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Entries in trauma (4)


Urology as a subspecialty of neurology, a case study

"It's all about neuro-muscular coordination."

If you've taken my Bladder & Pelvic Floor Health class (whether for patients or for practitioners) you've heard me say this umpteen times. It's one of the major take-aways from the class. You've also heard me joke that "Your bladder doesn't pee, your brain does."  While this is not completely accurate, it serves to underscore an important theme: Your bladder is part of a very complicated neurological system and it operates within that system, not as an adjunct.

I have a patient whose story is an excellent representation. She had an existing bladder issue from a previous trauma when she came to my Bladder & Pelvic Floor Health class. Over time, she was healing herself with the exercises that I taught. However, she recently had a fall that caused a moderate head trauma. She didn't drive for four weeks and she was off of work for seven weeks. She found that her body prioritized the new trauma; her bladder issue, with the new stressors her body was going through, worsened. The concussion left her balance and proprioception compromised. She experiences dizzy spells. These are common neurological symptoms with trauma, and especially with head trauma.

At my Pelvic Floor & Core Workout Series she has shared with us how, in doing the slow movements and really paying attention and feeling her body, it fatigues her mind and body. She's noticed that she gets emotional with the movement and with her impatience in feeling fatigued, and that the emotion and fatigue are both signals for her to take a rest. But she's seeing improvement with these slow, intentional movements that challenge the core, coordinate proprioception and improve balance. Remember, these all contribute to and mirror the condition of each other because they are all neurologically based.

It truly is all about neuro-muscular coordination.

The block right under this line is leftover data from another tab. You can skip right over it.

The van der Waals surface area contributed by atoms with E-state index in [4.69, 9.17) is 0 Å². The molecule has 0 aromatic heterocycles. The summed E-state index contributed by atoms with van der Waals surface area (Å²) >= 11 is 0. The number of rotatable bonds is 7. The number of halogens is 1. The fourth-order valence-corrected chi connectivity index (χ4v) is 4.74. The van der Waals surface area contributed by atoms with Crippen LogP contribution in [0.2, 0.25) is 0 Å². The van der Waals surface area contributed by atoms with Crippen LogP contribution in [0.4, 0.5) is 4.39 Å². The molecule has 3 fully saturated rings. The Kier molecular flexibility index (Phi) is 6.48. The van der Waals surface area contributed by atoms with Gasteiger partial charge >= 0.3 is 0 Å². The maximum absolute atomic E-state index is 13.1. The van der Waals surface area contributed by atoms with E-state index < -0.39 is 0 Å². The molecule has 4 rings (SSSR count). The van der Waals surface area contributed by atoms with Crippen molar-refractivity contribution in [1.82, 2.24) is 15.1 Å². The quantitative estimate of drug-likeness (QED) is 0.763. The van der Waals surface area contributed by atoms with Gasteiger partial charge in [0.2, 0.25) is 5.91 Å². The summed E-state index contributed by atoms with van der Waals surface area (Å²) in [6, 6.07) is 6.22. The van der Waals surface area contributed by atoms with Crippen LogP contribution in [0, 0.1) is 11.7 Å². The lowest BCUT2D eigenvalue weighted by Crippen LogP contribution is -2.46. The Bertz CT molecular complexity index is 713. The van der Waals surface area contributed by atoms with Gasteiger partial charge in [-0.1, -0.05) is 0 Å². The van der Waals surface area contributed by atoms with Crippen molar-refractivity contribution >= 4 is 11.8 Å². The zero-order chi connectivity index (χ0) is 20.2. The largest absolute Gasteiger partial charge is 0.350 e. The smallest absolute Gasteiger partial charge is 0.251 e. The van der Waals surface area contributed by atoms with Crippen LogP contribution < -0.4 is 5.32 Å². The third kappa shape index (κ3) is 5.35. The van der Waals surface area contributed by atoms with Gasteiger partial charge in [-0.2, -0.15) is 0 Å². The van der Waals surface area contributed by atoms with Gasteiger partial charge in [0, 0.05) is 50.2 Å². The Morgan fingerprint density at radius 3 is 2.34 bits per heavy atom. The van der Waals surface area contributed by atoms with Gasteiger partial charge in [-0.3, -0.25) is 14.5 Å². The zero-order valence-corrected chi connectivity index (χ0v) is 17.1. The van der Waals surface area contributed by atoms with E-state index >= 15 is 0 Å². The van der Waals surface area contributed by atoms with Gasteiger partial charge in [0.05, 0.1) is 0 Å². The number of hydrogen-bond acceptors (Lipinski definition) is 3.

Tissue Talk: neurology of chronic pain

An item I share in my Bladder & Pelvic Floor Health for Practitioners class from Haslam & Laycock's "Therapeutic Management of Incontinence and Pelvic Pain", 2nd edition:

When pain persists, even after healing has taken place [from a trauma], the nerve cell membranes undergo a change in conformation, establishing new receptor sites and the formation of new neural pathways that become embedded into the central nervous system. Once established, the chronic pain pathways are difficult to eradicate. Chronic pain no longer serves a useful purpose, but leads to physical, behavioral, and psychological changes that combine to produce the pain experience.

There are a couple very practical implications here. Firstly, chronic pain causes very real physical changes, even when the physical cause can no longer be detected. Secondly, the longer someone waits to get treatment for pain, the more established will be those physical changes and the more treatments they will require to try to reverse the pathology.

I have had patients who have become frustrated with western medical practitioners who told them that the pain "is in your head". It's an unfortunate (and rather dismissive) way to language it, but sometimes this is to what they refer. The physical cause has resolved; the pain now lives in their neurology. Chronic pain requires both physical modalities and CBT (cognitive-behavioral therapy) in order to be addressed completely. It will not be resolved by medications or surgery.


Lumpy forearms

I've had several female patients present with lumpy, painful forearms after significant hormonal changes (postpartum, perimenopause). The nodules feel very similar to those that formed on my thighs after I had suffered multiple fractures to my pelvis. They showed up months after the trauma, were massaged out over a period of six months, and recur on occasion. The difference seems to be that these women have pain with use of the arms; I had pain only with pressure on the nodules. Both feel like the beginnings of scar tissue if they don't get worked out. Fortunately, both tend to be responsive to friction. 

It's not uncommon for women to have major, unexpected changes in their bodies after hormonal changes. Many women report that their health changed either for the better or for the worse after a pregnancy. Some women experience change in hair texture (straight to curly) or a change in how fast their hair or nails grow. But the lumpy, painful forearms is something I've not heard of before.

A Google search yielded no relevant results. If you have experience with this, please let me know.


Scar Tissue Massage